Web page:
About this Site and Me

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Flower Mound, TX, United States
Hi, I am an artist, wife, mom, gamer and the Elementary Art Educator at Donald Elementary, a sweet and wonderful school in Flower Mound, TX (outside of Dallas). This is a great place to see how we are integrating studio habits with technology and interdisciplinary connections. I also love to share my "wisdom" (Re: Experiences. From mistakes.) about teaching Elementary Art. I love what I do, and I've been doing it for a long time. Creating and teaching Art is what I live for. Enjoy.

Tuesday, December 31, 2013

Divergent, The Hunger Games and Star Trek. Oh, and Elementary Art Ed.

 Best winter break evah! 

In between delicious naps and sleeping in, ahhhhhhhhhhhhhhhmmmmmmmmmmm, I just finished reading, oh, sorry, I mean, inhaling, the "Divergent" series (yeah, yeah I know. The third book. But this is young adult so there ya go). This trilogy  about yet another futuristic dystopian society was a great, fast read. I will confess, I am not a young adult and I cannot wait for this movie in March.

This I how I felt after reading "The Hunger Games". I was so engrossed, so fascinated, so nauseated, so...


UGH.Why does our future have to look like THIS?

Trust me people, I do not want to wave bye bye to my great-grand-kids while they are trying to save themselves from small children with assault weapons/zombie apocalypse/alien invasion/demon factions in skimpy bathing suits/robot uprising/widespread and contagious catastrophic disease (thanks a lot Stephen King!)/ gluttony and/or famine/thermo-nuclear war/massive earthquakes and volcanic eruptions brought about by global warming and the rising of the oceans/ Monsanto/ the Four Hoursemen/life size fire ants... ok, that one I am a little sacred of. See ya kids! Have fun storming the castle! I'm outta here!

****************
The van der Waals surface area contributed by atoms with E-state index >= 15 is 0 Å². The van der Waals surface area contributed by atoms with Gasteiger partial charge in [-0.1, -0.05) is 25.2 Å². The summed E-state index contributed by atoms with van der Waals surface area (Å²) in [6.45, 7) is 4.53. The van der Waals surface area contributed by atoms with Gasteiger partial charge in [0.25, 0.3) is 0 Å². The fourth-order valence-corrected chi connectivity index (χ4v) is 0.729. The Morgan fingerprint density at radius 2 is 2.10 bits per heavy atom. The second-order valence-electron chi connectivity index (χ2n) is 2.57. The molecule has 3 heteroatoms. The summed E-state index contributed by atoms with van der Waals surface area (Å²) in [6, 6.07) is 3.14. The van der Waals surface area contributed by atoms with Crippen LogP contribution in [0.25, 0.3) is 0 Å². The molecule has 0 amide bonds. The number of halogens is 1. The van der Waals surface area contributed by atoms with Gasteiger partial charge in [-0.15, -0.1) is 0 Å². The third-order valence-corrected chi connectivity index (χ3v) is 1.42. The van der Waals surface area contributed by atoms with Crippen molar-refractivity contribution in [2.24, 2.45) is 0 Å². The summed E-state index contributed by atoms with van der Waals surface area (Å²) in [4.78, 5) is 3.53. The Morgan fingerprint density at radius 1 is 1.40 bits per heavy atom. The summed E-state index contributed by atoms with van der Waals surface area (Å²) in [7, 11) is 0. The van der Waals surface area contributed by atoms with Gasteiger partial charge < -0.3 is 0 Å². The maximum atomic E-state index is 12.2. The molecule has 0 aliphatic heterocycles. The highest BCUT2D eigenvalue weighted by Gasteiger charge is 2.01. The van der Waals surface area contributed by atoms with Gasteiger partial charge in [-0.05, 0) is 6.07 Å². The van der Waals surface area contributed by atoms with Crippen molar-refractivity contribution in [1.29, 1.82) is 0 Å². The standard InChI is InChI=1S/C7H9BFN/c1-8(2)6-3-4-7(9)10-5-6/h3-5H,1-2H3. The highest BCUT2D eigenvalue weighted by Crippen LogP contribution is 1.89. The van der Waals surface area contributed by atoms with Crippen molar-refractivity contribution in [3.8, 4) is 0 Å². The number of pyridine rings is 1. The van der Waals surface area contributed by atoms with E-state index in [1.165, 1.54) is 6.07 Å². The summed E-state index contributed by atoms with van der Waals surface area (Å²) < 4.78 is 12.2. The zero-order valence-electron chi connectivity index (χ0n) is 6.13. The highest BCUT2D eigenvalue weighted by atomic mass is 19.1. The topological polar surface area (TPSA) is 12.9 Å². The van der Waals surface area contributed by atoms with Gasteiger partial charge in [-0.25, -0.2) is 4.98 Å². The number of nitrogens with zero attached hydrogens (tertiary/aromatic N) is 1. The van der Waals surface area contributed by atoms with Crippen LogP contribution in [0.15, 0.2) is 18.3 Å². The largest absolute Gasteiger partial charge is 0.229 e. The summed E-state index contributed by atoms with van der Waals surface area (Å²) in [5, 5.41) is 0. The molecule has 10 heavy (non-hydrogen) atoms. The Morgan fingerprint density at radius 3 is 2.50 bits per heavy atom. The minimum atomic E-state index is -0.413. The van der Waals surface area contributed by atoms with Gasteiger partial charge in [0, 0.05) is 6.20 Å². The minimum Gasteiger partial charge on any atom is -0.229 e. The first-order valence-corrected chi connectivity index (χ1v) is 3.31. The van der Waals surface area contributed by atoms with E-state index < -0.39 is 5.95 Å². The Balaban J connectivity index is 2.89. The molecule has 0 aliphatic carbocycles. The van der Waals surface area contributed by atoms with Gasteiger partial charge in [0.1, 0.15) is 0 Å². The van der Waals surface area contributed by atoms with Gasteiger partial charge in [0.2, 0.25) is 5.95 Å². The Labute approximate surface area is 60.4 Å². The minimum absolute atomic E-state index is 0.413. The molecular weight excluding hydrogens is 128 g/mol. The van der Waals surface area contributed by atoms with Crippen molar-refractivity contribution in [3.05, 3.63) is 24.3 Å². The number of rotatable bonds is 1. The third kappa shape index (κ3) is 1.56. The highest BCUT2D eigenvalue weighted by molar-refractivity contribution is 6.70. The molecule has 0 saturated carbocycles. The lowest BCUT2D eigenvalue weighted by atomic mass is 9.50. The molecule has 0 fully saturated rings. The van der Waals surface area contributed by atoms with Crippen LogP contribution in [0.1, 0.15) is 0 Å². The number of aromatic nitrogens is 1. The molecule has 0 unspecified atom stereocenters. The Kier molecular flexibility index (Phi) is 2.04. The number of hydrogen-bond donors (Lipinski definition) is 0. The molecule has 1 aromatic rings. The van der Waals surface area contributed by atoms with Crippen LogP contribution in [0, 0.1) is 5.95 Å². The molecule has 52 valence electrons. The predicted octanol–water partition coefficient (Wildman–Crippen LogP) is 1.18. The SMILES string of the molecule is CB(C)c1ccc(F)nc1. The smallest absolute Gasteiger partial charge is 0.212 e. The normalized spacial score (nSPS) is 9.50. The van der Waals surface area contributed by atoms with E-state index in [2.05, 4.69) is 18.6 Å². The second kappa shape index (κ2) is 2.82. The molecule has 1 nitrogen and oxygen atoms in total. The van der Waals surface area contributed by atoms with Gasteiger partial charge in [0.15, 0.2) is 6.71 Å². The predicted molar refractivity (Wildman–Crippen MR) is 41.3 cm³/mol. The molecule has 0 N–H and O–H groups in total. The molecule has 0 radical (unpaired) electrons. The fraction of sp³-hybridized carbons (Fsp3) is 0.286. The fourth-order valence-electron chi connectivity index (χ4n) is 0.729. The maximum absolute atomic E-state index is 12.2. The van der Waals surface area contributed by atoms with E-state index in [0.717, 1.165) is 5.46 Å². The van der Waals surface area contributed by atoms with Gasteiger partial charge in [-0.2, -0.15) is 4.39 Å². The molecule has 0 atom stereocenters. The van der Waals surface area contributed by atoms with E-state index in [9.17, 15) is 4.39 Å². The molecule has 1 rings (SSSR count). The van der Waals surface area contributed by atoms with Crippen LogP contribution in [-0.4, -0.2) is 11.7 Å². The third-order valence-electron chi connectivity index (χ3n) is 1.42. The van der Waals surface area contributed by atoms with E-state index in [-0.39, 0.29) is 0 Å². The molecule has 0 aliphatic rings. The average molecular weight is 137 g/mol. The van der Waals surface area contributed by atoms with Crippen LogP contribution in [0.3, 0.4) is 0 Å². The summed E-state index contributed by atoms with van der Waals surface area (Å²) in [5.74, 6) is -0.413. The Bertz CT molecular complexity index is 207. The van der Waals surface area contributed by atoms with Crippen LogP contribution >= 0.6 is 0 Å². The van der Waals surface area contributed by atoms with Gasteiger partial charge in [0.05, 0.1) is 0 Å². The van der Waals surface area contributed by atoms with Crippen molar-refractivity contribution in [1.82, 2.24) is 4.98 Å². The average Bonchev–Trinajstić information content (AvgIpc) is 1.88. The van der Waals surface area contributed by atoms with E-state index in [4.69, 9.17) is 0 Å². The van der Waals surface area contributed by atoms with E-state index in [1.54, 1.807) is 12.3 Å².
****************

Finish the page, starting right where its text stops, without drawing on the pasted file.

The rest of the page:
Almost every thing envisioned about the future is, just awful. I mean, why bother?

I have friends I know- I KNOW- are secret Doomsday Preppers (only because theirs is the house we are running to, you know, just in case) and I totally understand that unsettling times lead to fears about the future, but I do not want this for my future offspring. Do you guys? Really? Sure it's fun to read about. And yeah, Tris and Katniss are the bomb. But can you imagine your sweet great-great-grand-daughter, who kinda looks like you, running from a robot toddler? With zero electricity? But somehow they have computers? I don't.

When I picture the year 2060, I see a beautiful and exciting future, one with promise and light and knowledge and butterflies and unicorns...oh wait...

I prefer the future in Star Trek:
See? Isn't this nicer?
(Note to fellow geeksters: I am referring to the future of Star Trek (Original) and The Next Generation, not from the novels and other spin offs. Yes, I am aware of the horrible wars on Earth, but moving on...
 Hopefully by now you guys totally understand that I AM A MAJOR GEEK. In college, 1989, I wrote an awesome paper for sociology using Star Trek TNG as a metaphor for our modern society. It was incredible and I am still proud of it, what, 30 years after? ouch.)

Ahem. Sorry.

This future is about exploration, scientific discovery, diplomacy. World problems such as famine, poverty, disease, catastrophic weather have been eradicated through technology and compassion for humanity.

In this future, all knowledge is important. Education is valued. The Arts are valued. Here is a solution to a terrible option. It might seem naive. But I don't think so.

Art is, has always been, the mirror for society. We are showing you what is going on, what is coming. 

Leonardo da Vinci's sketch of a flying machine. 1488. Would have been considered science fiction.

And CHANGE IS HERE my friends. BIG change. Like it to not, strap yourselves in or jump ship.